Illegal Ivory Trade

Battle for the Elephants


I have returned from a wonderful trip to Kenya and Tanzania just in time to view National Geographic‘s latest special:  Battle for the Elephants.  This is must see television for everyone who cares about the plight of elephants in particular and all coveted wildlife species in general.

Filmed in Africa (home to most of the world’s remaining wild elephant populations) and China (the world’s largest market for items carved from ivory), the hour-long special airs tomorrow night (2/27/13) on local PBS channels at 9 PM EST in the US.

The film tells the ultimate wildlife story — how the Earth’s most charismatic and majestic land animal today faces market forces driving the value of its tusks to levels once reserved for precious metals. Journalists Bryan Christy and Aidan Hartley take viewers undercover as they investigate the criminal network behind ivory’s supply and demand. In Dar es Salaam, Tanzania, one of the world’s main ports for smuggled ivory, Hartley poses as an ivory buyer and uses hidden cameras to film poachers negotiating the sale of large quantities of tusks. In China, Christy explores the thriving industry of luxury goods made from ivory and the ancient cultural tradition of ivory carving.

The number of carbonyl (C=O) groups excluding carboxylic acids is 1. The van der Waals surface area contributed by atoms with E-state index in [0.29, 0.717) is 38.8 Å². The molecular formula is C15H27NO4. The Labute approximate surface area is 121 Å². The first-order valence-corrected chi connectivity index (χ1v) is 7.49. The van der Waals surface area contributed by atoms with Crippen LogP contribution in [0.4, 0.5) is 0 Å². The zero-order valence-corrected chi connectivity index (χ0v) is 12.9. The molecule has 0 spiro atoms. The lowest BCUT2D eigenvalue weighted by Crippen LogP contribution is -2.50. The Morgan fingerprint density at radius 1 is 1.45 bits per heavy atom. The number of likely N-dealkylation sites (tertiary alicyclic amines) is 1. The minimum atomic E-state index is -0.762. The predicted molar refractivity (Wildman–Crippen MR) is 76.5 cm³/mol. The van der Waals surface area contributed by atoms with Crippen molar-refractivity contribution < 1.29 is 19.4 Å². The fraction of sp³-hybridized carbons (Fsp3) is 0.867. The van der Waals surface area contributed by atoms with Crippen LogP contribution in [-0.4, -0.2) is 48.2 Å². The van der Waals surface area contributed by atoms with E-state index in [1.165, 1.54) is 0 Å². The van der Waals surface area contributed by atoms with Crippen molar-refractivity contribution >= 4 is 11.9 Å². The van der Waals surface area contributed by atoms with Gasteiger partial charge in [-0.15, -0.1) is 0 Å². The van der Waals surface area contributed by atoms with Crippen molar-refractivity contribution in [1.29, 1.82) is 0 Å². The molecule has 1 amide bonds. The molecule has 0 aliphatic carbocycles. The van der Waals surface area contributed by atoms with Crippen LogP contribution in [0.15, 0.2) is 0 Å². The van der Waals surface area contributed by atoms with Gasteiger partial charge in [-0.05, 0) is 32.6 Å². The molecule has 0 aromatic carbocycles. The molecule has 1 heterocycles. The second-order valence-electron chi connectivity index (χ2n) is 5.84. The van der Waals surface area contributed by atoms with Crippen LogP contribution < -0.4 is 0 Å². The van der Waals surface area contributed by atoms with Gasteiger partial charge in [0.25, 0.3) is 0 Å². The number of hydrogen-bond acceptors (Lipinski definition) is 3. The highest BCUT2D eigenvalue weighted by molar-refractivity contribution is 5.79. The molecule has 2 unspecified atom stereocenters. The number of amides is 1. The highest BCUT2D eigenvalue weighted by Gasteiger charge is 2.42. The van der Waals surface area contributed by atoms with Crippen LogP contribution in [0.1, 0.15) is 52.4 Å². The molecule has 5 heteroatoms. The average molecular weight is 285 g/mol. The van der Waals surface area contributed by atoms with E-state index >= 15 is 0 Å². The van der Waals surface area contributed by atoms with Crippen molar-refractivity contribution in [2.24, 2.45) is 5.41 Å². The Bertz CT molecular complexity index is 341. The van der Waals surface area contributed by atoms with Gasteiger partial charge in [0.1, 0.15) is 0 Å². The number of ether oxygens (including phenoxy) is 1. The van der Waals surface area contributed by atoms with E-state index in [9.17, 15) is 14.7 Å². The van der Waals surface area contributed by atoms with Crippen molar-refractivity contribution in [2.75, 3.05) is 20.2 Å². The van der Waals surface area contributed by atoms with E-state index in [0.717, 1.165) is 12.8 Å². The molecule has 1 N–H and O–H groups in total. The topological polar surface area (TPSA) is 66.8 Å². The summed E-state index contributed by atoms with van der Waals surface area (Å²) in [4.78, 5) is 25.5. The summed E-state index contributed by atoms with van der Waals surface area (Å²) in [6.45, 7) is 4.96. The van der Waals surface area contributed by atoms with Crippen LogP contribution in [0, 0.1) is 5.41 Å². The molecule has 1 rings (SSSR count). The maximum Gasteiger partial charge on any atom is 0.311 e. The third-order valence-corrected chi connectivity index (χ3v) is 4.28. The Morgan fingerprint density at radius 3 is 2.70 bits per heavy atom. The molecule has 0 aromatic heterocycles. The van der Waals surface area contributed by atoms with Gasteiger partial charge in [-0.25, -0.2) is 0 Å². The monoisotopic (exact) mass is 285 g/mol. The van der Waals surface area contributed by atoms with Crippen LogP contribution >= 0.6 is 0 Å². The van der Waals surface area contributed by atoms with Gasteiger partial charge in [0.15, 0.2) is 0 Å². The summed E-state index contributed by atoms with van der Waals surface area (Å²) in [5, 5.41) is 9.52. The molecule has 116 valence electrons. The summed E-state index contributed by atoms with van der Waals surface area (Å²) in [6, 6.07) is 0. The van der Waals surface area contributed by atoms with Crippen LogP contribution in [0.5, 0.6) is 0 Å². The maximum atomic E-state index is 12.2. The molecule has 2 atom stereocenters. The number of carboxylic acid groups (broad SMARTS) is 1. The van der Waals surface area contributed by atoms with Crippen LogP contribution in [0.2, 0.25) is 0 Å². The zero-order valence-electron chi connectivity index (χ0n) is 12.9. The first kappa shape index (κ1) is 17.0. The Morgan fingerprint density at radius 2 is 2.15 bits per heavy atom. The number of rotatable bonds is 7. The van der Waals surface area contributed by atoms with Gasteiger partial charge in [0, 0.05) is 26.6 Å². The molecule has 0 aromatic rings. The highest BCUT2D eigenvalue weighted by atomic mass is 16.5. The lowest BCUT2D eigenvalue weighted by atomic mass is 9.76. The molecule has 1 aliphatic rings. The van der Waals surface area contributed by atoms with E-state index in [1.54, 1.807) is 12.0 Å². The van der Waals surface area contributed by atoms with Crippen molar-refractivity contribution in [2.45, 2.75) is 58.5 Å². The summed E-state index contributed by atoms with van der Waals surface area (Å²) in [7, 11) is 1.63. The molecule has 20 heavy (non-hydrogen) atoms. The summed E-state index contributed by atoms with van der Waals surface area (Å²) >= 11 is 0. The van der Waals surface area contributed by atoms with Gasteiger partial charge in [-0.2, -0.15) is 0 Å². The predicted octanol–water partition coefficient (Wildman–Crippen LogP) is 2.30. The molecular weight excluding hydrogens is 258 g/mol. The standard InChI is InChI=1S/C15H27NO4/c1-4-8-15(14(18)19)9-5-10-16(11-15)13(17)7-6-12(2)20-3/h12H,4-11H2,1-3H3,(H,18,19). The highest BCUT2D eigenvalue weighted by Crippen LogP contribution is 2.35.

In the coming weeks, I will be sharing more about my recent trip.  Everything I heard and witnessed confirms the premise of Elephants Forever; that is, the only long-term solution to poaching and the illegal ivory trade is to dry up demand for elephant products.  Doing this will require multifaceted education and communications campaigns directed to markets where the demand for ivory is greatest; e.g., China and other parts of Asia.  Interestingly,  I encountered more Asian tourists (primarily from China) in both Kenya and Tanzania than visitors from any other parts of the world.  We can only hope that this direct exposure to African wildlife will help build an informed constituency for elephants and other wildlife “back home.”  And, let’s hope the tour operators for Asian  visitors to Africa are not including shopping for ivory, albeit unofficially, as part of their packages.  Stay tuned. . . and please watch “Battle for the Elephants.”